Concerned by the rising number of abortion pleas before the Supreme Court, the Centre has written to all the states and union territories, asking them to set up permanent medical boards to deal with such cases. Solicitor General Ranjit Kumar conveyed this to a Supreme Court Bench of Justices S A Bobde and L Nageswara Rao on Thursday, during the hearing of a petition filed by a Pune-based woman, who sought permission to abort her 25-week-old foetus on the basis of a medical report which said it had no brain and skull. The court had earlier referred the matter to a medical board. Taking note of the board’s report, which confirmed the anomaly and said there was no treatment available, the court on Thursday allowed the woman to undergo medical termination of her pregnancy.
Earlier, the Supreme Court had asked the Centre to devise a mechanism to deal with abortion pleas in cases where the foetus is more than 20 weeks old and poses a threat to the mother’s life. While hearing similar abortion pleas, another Bench of the Supreme Court had urged the Centre to explore the possibility of setting up permanent medical boards in states to deal with the issue.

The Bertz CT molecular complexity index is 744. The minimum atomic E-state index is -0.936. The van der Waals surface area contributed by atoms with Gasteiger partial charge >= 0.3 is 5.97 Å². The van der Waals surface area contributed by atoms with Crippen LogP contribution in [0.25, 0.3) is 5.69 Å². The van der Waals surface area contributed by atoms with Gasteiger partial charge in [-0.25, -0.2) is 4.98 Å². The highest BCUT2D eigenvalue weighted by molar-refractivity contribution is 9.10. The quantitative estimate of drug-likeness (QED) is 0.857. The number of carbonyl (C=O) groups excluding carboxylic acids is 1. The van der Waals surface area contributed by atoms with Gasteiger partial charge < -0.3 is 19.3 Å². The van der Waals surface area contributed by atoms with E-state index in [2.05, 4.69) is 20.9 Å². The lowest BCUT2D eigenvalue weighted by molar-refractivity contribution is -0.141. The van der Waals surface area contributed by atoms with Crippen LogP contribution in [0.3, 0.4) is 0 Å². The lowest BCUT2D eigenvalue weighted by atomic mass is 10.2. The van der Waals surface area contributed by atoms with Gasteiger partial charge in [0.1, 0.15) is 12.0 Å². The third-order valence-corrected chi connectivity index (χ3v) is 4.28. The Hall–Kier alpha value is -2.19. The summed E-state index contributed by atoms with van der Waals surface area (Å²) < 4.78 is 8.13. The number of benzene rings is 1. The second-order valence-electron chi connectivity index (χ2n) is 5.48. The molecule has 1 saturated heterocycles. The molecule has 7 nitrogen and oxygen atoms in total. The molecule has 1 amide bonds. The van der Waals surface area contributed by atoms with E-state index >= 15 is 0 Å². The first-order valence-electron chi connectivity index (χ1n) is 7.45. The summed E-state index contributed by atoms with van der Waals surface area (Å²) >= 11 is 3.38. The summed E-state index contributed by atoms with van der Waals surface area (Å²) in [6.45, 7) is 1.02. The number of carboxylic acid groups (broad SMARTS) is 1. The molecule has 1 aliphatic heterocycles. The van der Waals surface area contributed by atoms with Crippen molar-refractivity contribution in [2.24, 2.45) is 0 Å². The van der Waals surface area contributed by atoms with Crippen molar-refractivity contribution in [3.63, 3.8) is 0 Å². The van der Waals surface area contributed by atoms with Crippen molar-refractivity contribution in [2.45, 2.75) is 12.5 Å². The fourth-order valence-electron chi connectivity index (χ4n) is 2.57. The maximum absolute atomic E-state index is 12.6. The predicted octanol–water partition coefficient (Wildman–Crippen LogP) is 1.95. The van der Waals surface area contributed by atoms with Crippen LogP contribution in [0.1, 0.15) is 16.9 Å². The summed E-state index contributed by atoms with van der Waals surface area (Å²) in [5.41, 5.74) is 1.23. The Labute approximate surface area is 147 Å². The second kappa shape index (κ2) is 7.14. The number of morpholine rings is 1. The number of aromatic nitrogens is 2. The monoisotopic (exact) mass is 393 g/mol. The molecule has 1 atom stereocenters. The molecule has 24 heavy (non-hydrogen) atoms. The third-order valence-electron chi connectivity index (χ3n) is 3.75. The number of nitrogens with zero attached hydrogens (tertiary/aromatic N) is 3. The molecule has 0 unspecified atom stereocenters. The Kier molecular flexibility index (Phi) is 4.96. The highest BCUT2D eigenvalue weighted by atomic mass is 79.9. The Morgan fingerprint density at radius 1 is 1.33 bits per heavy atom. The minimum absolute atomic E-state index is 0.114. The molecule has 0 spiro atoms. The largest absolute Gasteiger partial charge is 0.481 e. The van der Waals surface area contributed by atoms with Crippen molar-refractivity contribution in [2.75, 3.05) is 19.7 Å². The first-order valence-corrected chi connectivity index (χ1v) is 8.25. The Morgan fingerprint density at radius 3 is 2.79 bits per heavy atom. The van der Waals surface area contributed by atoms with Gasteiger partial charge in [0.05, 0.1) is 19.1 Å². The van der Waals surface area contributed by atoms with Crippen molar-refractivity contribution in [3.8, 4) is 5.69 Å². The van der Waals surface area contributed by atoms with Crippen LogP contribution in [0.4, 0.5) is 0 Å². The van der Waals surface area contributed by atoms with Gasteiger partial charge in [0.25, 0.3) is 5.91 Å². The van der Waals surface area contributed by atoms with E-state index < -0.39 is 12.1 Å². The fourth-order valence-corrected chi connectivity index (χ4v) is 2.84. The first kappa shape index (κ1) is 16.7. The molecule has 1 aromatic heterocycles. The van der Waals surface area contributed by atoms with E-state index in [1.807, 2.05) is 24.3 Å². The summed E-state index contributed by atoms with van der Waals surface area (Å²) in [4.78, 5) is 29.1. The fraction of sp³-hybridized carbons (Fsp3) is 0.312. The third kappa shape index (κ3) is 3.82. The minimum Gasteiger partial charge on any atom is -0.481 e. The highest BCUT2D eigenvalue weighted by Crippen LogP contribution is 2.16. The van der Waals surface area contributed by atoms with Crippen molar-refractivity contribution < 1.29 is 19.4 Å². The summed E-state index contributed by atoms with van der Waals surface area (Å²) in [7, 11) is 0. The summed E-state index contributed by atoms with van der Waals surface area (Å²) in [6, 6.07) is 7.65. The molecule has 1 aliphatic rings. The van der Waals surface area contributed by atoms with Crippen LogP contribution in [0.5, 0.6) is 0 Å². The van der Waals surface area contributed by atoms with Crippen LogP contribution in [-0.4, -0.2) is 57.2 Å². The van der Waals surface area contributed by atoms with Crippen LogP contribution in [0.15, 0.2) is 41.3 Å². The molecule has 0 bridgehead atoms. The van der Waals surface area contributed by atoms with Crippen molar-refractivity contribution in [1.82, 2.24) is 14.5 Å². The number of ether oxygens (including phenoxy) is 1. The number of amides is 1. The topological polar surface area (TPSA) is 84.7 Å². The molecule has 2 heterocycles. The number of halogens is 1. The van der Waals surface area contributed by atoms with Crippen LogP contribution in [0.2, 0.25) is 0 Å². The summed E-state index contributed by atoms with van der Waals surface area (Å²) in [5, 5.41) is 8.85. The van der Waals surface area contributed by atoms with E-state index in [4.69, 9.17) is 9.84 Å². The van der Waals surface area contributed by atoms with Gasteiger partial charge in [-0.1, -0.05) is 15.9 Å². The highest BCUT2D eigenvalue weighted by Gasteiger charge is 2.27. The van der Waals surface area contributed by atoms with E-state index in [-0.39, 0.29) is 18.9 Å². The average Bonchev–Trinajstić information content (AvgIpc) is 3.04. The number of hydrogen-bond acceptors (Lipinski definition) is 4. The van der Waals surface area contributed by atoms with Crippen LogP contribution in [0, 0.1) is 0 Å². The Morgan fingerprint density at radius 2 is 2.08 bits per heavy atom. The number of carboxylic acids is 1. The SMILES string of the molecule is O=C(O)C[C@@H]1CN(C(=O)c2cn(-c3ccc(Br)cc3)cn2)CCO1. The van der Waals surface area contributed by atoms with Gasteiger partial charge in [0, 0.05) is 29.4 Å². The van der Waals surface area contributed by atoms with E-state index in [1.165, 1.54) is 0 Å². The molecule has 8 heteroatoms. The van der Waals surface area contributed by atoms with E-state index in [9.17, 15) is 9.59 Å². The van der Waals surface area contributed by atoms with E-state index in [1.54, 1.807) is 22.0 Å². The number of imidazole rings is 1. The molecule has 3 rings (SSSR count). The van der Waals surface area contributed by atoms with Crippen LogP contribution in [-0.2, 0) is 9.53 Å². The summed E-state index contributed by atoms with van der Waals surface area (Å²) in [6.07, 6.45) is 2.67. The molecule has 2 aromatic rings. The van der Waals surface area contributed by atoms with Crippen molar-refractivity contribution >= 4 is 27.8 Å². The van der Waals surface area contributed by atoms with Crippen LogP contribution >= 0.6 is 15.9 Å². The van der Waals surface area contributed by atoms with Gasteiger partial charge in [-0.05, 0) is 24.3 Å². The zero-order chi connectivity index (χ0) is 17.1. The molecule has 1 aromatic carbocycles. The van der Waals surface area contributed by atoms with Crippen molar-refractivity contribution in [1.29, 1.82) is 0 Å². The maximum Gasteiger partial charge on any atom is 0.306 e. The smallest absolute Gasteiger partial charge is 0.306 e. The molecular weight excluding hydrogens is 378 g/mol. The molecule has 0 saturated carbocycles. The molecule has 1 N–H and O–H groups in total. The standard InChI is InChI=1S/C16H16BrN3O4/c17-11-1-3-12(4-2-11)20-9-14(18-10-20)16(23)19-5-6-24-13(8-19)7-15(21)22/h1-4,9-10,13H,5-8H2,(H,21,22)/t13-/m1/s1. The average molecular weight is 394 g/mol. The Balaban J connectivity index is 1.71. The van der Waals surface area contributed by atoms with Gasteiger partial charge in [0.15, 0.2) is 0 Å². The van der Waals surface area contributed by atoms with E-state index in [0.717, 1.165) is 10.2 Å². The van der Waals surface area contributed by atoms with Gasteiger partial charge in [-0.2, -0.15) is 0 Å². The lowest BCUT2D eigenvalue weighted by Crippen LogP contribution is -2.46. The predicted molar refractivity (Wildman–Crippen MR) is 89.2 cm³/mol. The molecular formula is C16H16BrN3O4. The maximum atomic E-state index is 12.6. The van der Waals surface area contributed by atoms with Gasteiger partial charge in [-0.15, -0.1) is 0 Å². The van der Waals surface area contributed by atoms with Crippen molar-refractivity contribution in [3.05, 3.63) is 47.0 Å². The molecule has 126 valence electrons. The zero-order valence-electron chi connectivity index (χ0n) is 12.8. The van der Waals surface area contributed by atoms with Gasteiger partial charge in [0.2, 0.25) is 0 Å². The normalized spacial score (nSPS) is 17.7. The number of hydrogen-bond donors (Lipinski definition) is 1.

The Solicitor General had then told the Court that the government was considering amendments to the Medical Termination of Pregnancy Act, including raising the 20-week limit set for abortion. The Act currently prohibits abortion of a foetus after 20 weeks of pregnancy. Amendments to the Act have been hanging fire, reportedly because of concerns raised by the Prime Minister’s Office (PMO) about another provision that allows non-allopathic doctors to perform abortions.
Following an abortion racket in Sangli district of Maharashtra, where a homoeopathic doctor helped women undergo illegal abortions, resulting in a death in March, the Health Ministry was asked to first plug the gaps in the implementation of existing laws. It is estimated that in India, a woman dies every two hours because of unsafe abortions. Just 10 per cent of the estimated 70 lakh abortions that happen in India every year are said to be documented, despite the fact that the procedure needs to be notified. The number of documented cases in 2015 was 7.08 lakh. The rest, it is assumed, happens in shady clinics, often run by quacks.
Meanwhile, in another case involving a minor girl from Mumbai who was raped, the Court was informed on Thursday that her medical examination could not take place due to the rain. The matter will now be taken up on Monday. Earlier, a Bench of then Chief Justice of India J S Khehar and Justice D Y Chandrachud, while denying permission to a 10-year-old girl from Chandigarh to abort her 32-week-old foetus after medical reports said it would be dangerous for her health, also asked the government if it would be possible to continue with such medical boards till the MTP law was amended.